Data is integral to the product adoption process. If you don’t understand how to measure product adoption, you’ll have no real way of knowing whether or not your software is a success. You also won’t be able to prove the ROI on any of your sales, marketing, or customer education initiatives.
You’ll be flying blind. No insights into how customers are using your software, no knowledge of what your customers want, and no idea what needs improvement. That isn’t a sustainable way to operate.
You need to track how people engage with your software, especially during onboarding. With that in mind, here, in our opinion, are the fifteen most important SaaS product adoption metrics.
Product adoption rate gives you direct insight into your product’s stickiness and general level of engagement. It measures how many people become regular, active users of your software rather than only using it once or twice. It’s typically calculated over a set period of time – typically a month at minimum.
These product adoption KPIs are more focused on what happens prior to onboarding. Leveraging them will help you identify how effectively the customer journey progresses from prospect to onboarding to regular usage.
Customer acquisition rate assesses the effectiveness of your company’s marketing and advertising efforts. It tallies the total number of prospects gained from a particular channel or campaign against the total reach of that channel or campaign. It’s frequently used to evaluate the performance of pay-per-click advertising.
Also known as Cost per Customer Acquisition, customer acquisition cost is closely related to acquisition rate, and the two are often calculated side by side. It provides you with insight into how much your company spends, on average, to acquire a new customer.
Conversion is the next step in the customer journey after acquisition, indicating that a prospect has not only navigated to your site and interacted with your software but taken a desired action – such as making a purchase or creating an account. It can be calculated for marketing campaigns, individual sales channels, or your sales and marketing efforts as a whole.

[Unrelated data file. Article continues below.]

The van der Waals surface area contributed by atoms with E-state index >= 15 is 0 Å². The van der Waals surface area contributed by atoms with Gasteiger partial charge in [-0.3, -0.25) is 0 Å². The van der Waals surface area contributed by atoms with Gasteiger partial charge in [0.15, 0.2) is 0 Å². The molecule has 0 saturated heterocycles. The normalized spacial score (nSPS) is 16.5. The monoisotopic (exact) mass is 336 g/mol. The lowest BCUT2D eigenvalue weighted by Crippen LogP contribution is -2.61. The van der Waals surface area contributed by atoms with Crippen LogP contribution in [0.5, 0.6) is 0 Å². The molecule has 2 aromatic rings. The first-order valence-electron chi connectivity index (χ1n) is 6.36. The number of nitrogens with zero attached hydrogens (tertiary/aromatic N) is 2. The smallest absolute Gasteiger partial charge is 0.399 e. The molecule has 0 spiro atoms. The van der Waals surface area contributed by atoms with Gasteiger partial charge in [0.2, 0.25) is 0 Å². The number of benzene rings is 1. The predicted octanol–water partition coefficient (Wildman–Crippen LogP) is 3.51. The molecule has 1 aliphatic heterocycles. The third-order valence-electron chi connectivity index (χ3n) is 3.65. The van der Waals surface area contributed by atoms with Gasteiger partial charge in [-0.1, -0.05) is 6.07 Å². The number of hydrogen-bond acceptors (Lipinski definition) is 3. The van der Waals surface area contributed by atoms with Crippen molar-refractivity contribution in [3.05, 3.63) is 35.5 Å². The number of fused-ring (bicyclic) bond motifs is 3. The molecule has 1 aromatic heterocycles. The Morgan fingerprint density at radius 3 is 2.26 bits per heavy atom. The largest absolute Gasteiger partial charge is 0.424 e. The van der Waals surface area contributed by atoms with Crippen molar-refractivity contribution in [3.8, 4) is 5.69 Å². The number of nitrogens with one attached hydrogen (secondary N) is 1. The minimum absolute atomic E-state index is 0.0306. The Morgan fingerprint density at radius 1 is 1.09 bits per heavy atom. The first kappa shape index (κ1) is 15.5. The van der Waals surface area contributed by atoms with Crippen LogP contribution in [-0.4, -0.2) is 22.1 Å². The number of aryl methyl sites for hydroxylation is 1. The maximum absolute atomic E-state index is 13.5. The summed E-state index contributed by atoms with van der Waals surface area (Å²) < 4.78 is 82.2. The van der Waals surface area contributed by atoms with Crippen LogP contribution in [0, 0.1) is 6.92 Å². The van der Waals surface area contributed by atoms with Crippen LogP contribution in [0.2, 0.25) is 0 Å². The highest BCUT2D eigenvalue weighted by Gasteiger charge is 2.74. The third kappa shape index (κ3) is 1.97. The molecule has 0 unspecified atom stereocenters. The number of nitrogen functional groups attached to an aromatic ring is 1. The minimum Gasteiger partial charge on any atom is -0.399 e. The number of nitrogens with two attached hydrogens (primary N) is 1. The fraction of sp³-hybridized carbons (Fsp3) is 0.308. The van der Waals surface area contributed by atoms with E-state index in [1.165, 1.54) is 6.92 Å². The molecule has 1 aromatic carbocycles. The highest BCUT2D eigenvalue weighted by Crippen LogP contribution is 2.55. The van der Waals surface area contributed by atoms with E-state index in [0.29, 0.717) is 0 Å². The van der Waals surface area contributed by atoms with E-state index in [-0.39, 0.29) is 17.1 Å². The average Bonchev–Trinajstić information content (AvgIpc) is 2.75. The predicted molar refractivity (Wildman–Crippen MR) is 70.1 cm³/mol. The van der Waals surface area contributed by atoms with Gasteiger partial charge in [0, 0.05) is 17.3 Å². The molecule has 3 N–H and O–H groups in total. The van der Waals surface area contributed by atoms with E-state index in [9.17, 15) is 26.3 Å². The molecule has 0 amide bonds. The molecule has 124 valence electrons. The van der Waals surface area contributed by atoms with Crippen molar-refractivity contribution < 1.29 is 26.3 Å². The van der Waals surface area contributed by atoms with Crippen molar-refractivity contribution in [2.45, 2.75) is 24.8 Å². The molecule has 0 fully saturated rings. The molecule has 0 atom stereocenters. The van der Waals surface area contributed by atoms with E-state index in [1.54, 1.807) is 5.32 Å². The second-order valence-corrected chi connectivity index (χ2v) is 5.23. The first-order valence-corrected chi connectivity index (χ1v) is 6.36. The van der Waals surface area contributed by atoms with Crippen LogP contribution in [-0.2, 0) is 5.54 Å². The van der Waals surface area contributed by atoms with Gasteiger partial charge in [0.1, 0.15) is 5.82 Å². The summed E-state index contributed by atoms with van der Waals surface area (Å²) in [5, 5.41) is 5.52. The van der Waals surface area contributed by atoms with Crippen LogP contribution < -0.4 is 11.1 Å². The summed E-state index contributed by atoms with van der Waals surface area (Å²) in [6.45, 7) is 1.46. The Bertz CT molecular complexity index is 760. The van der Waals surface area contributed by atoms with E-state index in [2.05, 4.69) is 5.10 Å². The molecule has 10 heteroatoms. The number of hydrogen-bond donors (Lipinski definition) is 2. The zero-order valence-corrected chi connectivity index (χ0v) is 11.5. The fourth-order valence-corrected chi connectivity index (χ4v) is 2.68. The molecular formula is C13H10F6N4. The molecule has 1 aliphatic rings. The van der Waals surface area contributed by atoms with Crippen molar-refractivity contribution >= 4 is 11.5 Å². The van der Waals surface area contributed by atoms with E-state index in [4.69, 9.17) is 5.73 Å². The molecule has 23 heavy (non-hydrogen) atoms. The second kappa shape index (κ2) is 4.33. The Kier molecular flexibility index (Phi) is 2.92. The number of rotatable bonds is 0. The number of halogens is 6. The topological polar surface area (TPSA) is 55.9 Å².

Activation rate directly measures your software’s user experience by tracking how many of your customers reach a specific touchpoint – typically engagement with a key feature or workflow. Identifying this milestone typically requires the assessment of several other product adoption metrics. Activation rate is also a key metric in evaluating your customer onboarding process.
Customer lifetime value measures how much revenue your business generates from an average customer throughout their relationship with your company. Calculating it is slightly more complicated than other sales metrics. In part, this is because there are multiple ways to do so – to keep things simple, we’ll just focus on one.
First, you’ll need to calculate the average value of each customer. Fortunately, this is relatively easy for most SaaS companies. Just look at your subscriptions.
Next, you’ll need to calculate the average customer lifespan. How many months or years does each customer typically stay active? If your company hasn’t been in operation that long, just look at the average customer lifespan for your industry/niche.
Finally, use the following formula:
Moving forward from the sales process, these KPIs take a closer look at your overall product experience and its impact on your users.
Net Promoter Score (NPS) is a customer experience metric that directly polls your users on their loyalty to your software and brand via a single question: